Resuming their seats, they noticed that the boat rocked more and more in the heavy waves. Luckily, neither of them got seasick, and eventually they arrived at their first snorkeling spot. Donning fins, masks, snorkels, and lifejackets, they went down the ladder into the waves and struck out for the shore where the coral was. Very quickly, they were far from the boat and in 2 to 3 foot swells. Pati decided they should return to the boat, and they started swimming back. Halfway back, they saw one of the crew toss a tethered lifesaving ring toward them. Reaching it, they were pulled to the boat and clambered back up the ladder. (Good call, Pati!) The next spot might be calmer, the guide said, and the boat started moving again through the heavy waves.
The next spot was calmer, with several other boats of snorkeling passengers, and they were soon back in the water again. This time, however, BeeBee’s right leg was protesting the swim, and they considered returning to the boat. BeeBee discovered that swimming on her back to get to the snorkeling spot was ok, and so they resumed heading toward the coral bed. As they were passing a group of swimmers from another boat, a (French?) woman called out to them in accented English. She had on a lifevest and was supporting a young (Asian?) woman who was not wearing one. “Please help her. She is a survivor and I have to look after my children.” The older woman attached the younger woman to BeeBee’s arm. BeeBee didn’t mind, because she had on a lifejacket. But Pati was worried about BeeBee and so he also took the young woman’s arm and began to swim with her toward the boat she identified as hers. Very shortly, they were met by a young man wearing a lifevest, and he took the woman from Pati. “He is my husband,” she said in very good English. They all waved goodbye. Pati and BeeBee resumed looking at coral for a while before returning to their ship. This second spot was much better!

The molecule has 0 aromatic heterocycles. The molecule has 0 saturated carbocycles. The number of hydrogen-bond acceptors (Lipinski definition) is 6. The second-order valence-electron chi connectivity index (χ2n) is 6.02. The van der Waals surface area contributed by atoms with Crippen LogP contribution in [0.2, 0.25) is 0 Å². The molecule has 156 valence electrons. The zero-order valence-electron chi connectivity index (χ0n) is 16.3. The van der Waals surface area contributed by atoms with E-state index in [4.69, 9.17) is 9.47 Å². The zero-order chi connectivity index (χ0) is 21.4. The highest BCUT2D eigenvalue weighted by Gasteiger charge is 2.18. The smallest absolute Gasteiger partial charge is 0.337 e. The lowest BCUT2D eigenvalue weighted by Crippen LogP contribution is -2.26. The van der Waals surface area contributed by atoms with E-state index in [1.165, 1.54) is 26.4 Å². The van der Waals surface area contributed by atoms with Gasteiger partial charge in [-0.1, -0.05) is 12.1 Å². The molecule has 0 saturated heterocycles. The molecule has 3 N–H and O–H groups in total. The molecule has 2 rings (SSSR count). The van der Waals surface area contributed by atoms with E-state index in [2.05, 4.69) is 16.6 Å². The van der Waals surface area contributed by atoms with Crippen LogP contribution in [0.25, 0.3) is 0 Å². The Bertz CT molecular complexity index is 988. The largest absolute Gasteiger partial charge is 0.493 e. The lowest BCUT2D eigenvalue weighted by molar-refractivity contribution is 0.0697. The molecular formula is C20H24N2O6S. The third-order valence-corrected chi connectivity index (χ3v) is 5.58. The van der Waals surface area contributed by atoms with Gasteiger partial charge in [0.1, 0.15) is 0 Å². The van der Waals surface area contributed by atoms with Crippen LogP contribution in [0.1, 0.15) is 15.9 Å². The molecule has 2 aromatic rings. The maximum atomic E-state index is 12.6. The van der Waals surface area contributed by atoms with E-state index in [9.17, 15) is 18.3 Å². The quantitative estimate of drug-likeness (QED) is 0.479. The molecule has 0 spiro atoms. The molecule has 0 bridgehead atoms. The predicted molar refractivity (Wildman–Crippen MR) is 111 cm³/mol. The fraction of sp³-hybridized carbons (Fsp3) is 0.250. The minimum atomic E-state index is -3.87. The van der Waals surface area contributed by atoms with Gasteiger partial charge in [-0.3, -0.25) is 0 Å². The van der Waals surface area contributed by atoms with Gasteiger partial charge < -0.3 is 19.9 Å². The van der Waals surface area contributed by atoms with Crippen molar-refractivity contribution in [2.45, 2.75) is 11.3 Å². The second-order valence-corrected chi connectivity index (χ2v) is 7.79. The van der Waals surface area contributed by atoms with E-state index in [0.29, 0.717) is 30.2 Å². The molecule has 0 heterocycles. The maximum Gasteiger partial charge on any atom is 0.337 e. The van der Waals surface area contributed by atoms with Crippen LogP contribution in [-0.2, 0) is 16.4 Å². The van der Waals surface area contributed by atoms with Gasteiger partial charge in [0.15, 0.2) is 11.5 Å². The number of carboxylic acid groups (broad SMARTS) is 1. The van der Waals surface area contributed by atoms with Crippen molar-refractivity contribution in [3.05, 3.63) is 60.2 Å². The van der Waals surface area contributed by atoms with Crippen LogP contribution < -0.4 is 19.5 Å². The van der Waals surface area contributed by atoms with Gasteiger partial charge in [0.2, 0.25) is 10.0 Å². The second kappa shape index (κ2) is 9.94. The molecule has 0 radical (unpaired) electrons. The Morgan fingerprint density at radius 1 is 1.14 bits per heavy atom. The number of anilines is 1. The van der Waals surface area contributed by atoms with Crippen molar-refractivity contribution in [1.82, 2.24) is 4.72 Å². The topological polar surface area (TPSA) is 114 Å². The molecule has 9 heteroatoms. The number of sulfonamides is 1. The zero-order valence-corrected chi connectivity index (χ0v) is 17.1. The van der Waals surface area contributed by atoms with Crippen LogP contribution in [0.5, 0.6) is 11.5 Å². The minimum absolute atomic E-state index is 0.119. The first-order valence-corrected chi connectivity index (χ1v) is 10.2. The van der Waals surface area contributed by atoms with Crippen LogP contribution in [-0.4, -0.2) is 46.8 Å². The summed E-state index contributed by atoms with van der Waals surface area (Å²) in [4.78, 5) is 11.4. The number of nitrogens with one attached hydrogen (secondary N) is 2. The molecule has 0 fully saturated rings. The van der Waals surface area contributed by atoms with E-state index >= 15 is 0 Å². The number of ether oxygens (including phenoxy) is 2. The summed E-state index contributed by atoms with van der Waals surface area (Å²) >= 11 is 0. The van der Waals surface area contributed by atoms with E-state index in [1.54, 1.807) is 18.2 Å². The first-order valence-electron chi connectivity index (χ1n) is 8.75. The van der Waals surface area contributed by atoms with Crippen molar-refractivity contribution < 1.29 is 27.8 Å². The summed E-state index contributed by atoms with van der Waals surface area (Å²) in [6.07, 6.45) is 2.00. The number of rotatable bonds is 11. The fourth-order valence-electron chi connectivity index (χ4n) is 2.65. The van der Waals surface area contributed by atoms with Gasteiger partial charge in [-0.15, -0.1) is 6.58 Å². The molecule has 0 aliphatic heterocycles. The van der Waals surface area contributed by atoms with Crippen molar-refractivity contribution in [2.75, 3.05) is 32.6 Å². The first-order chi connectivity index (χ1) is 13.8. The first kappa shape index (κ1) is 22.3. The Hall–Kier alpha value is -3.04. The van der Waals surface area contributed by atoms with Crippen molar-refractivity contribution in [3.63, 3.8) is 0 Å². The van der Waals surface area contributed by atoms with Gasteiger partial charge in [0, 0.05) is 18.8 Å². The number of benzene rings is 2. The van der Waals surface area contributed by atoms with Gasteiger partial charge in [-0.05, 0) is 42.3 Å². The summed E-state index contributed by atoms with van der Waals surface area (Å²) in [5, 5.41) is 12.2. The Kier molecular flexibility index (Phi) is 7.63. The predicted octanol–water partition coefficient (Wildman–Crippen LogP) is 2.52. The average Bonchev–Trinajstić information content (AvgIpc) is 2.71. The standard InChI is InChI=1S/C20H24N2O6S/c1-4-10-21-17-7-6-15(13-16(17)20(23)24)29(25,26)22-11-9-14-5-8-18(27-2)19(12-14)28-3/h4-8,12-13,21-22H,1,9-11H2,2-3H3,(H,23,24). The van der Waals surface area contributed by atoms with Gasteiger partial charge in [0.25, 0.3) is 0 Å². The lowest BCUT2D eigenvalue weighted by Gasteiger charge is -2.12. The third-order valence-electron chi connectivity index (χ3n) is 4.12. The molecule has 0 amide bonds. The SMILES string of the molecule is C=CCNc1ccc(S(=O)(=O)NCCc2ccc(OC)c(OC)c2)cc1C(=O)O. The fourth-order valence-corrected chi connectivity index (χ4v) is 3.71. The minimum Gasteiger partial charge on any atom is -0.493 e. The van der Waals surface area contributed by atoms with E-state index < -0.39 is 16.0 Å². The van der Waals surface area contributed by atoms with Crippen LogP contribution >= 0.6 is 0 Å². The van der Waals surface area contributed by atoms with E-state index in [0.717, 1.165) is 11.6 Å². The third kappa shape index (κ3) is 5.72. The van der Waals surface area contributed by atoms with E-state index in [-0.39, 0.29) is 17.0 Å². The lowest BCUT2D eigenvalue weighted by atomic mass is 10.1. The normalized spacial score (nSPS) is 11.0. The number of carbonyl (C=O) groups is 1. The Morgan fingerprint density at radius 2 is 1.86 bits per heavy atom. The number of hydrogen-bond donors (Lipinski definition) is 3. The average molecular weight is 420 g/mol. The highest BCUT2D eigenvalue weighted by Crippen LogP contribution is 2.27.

As they drip-dried, the ship’s crew prepared lunch for them: soup, rice, vegetables, and a whole fish (which BeeBee believes the crew caught from the back of the ship earlier on their trip). (The fish looked at BeeBee. BeeBee’s stomach looked back but lost the staring contest.) The crew also brought out a huge platter of (cooked) sea urchins and a sauce to use with them. To BeeBee, what they actually ate seemed to be mostly sauce. There were at least 20 on the saucer; Pati and BeeBee managed to eat 5 of them. (Full disclosure: they had already seen the price list for this delicacy: 20,000 dong for each one. To eat the whole platter would cost $20, and what they ate was not appetizing enough to be worth $5. But they were curious and wanted to be polite.)
(After lunch, BeeBee told Pati that what she was thinking about during lunch was pizza. Pati said that he was, too.)